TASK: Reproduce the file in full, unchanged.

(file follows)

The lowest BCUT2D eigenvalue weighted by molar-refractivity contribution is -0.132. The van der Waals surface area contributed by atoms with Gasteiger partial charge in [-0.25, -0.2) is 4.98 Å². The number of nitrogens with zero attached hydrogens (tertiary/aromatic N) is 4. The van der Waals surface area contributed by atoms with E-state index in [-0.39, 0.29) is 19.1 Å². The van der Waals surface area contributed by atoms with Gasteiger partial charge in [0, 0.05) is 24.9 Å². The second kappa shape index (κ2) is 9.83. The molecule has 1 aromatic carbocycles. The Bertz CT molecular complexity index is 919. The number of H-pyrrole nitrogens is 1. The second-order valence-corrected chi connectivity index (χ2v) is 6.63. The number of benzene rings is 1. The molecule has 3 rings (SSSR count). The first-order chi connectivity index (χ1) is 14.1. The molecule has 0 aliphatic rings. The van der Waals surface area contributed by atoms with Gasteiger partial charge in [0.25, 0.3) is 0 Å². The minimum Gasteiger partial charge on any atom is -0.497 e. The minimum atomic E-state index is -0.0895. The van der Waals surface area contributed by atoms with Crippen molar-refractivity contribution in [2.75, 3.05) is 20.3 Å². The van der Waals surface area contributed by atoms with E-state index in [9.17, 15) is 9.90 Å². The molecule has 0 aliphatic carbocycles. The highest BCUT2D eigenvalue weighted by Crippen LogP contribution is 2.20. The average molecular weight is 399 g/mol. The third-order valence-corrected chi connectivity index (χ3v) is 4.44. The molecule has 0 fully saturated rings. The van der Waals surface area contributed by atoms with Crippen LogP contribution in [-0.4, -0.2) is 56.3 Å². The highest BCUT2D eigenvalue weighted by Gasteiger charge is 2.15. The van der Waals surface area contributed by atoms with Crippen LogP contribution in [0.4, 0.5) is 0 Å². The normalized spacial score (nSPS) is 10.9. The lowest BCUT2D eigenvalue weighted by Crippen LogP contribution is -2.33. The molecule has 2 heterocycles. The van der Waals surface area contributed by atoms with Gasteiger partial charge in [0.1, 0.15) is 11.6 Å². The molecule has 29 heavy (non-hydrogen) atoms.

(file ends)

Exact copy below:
The lowest BCUT2D eigenvalue weighted by molar-refractivity contribution is -0.132. The van der Waals surface area contributed by atoms with Gasteiger partial charge in [-0.25, -0.2) is 4.98 Å². The number of nitrogens with zero attached hydrogens (tertiary/aromatic N) is 4. The van der Waals surface area contributed by atoms with E-state index in [-0.39, 0.29) is 19.1 Å². The van der Waals surface area contributed by atoms with Gasteiger partial charge in [0, 0.05) is 24.9 Å². The second kappa shape index (κ2) is 9.83. The molecule has 1 aromatic carbocycles. The Bertz CT molecular complexity index is 919. The number of H-pyrrole nitrogens is 1. The second-order valence-corrected chi connectivity index (χ2v) is 6.63. The number of benzene rings is 1. The molecule has 3 rings (SSSR count). The first-order chi connectivity index (χ1) is 14.1. The molecule has 0 aliphatic rings. The van der Waals surface area contributed by atoms with Gasteiger partial charge in [0.25, 0.3) is 0 Å². The minimum Gasteiger partial charge on any atom is -0.497 e. The minimum atomic E-state index is -0.0895. The van der Waals surface area contributed by atoms with Crippen molar-refractivity contribution in [2.75, 3.05) is 20.3 Å². The van der Waals surface area contributed by atoms with E-state index in [9.17, 15) is 9.90 Å². The molecule has 0 aliphatic carbocycles. The highest BCUT2D eigenvalue weighted by Crippen LogP contribution is 2.20. The average molecular weight is 399 g/mol. The third-order valence-corrected chi connectivity index (χ3v) is 4.44. The molecule has 0 fully saturated rings. The van der Waals surface area contributed by atoms with Crippen LogP contribution in [-0.4, -0.2) is 56.3 Å². The highest BCUT2D eigenvalue weighted by Gasteiger charge is 2.15. The van der Waals surface area contributed by atoms with Crippen LogP contribution in [0.4, 0.5) is 0 Å². The normalized spacial score (nSPS) is 10.9. The lowest BCUT2D eigenvalue weighted by Crippen LogP contribution is -2.33. The molecule has 2 heterocycles. The van der Waals surface area contributed by atoms with Gasteiger partial charge in [0.1, 0.15) is 11.6 Å². The molecule has 29 heavy (non-hydrogen) atoms.